Candid camera: Undercover videos on rise in poultry industry
website builder Undercover videos of poultry farms made by animal activists appear to be on the rise, Mark Crouser, a consultant to the Center for Food Integrity (CFI), reported at the recent National Meeting on Poultry Health, Processing and Live Production in Ocean City, Maryland.
The videos are often taken out of context and are intended to portray “the worst of the worst” regarding farm-animal treatment, Crouser said. They are also edited in such a way that it’s difficult for the average consumer to understand what’s going on.
“These tactics are highly successful,” Crouser continued. “Activists link what they perceive as animal abuse to poultry companies and then take their videos to large food vendors, such as McDonald’s, that buy from those companies.”
To respond to the videos, CFI established animal-care review panels for cases involving poultry as well as dairy cattle and pigs. Each panel is made up of a recognized animal-care scientist, ethicist and veterinarian. Panelists examine the videos and provide their expert perspective, which is reflected in a report to food retailers, the poultry industry and the media. The process is intended to test the veracity of each video and provide a balanced perspective, Crouser explained.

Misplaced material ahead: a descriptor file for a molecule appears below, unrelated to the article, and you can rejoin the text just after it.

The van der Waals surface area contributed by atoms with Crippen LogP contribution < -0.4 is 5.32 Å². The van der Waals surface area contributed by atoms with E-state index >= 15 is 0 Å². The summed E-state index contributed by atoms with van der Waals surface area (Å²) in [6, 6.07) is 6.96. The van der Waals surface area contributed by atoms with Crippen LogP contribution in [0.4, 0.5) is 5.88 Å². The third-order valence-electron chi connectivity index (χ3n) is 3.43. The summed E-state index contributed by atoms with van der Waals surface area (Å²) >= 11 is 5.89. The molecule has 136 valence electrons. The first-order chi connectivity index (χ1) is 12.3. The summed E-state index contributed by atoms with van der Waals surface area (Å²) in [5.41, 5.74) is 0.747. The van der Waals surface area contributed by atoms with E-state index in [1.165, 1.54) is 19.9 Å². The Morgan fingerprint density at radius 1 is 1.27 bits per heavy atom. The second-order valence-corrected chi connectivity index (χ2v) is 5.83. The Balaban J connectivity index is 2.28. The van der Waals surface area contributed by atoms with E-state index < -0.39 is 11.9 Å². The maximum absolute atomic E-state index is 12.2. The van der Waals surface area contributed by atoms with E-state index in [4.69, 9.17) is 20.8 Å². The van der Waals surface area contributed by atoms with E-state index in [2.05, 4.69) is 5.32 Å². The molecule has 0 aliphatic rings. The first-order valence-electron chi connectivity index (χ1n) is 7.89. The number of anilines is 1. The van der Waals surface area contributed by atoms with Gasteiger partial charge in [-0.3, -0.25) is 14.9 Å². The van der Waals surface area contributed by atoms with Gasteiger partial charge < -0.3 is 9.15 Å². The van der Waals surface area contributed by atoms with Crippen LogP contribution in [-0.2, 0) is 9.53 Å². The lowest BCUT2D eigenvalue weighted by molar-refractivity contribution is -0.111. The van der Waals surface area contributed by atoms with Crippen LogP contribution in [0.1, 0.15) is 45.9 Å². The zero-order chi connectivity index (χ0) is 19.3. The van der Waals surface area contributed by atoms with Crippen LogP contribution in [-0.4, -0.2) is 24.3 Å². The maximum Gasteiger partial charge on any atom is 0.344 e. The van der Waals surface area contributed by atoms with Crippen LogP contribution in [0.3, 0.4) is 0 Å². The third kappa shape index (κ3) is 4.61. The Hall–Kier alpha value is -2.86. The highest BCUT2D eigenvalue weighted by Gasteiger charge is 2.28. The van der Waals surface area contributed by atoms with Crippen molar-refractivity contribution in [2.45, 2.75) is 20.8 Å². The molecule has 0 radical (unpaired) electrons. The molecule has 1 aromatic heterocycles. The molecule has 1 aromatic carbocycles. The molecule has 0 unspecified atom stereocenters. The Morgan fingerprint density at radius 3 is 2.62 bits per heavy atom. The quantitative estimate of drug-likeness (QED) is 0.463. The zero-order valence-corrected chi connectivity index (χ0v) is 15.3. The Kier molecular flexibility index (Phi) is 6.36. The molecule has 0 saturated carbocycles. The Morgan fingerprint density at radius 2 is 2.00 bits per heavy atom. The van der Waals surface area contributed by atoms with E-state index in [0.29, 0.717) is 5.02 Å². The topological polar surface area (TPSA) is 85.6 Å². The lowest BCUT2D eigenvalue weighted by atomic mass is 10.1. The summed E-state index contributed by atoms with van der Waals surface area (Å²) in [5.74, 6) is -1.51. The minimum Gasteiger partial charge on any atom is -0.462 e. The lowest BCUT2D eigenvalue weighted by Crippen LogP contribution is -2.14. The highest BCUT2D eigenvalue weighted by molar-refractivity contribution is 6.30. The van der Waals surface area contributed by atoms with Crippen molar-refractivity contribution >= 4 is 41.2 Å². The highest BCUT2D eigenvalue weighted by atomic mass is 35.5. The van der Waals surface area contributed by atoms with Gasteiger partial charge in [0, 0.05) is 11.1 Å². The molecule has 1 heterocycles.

In some cases, the panelists have found the videos display necessary farm-management practices, such as the humane euthanasia of sick animals, while in other cases, they have found the treatment of animals to be inappropriate.
Poultry companies certified by organizations such as Global Animal Partnership, a nonprofit group that has a voluntary animal-welfare certification program, are more likely to be targets for undercover videos, warned Charles Hofacre, DVM, PhD, of the University of Georgia and a member of CFI’s poultry review panel.
‘Do what’s right’
Crouser encouraged poultry operations to make sure they are hiring and training the right people who will treat animals well and not give activists any reason to make an undercover video. He suggested poultry producers and growers be more open and vocal about explaining their production practices because to do otherwise could imply something is amiss.
Crouser and Hofacre both asked everyone in the poultry industry to “do what’s right” and, if something is wrong, take action to correct the situation. Hofacre also challenged the audience to “put me out of business” on the review panel.
Hofacre further urged the poultry industry to “think about how consumers view these videos and analyze your practices through the eyes of the consumer.”
For more information on CFI’s animal-care review panels, click here.
Posted on February 3, 2016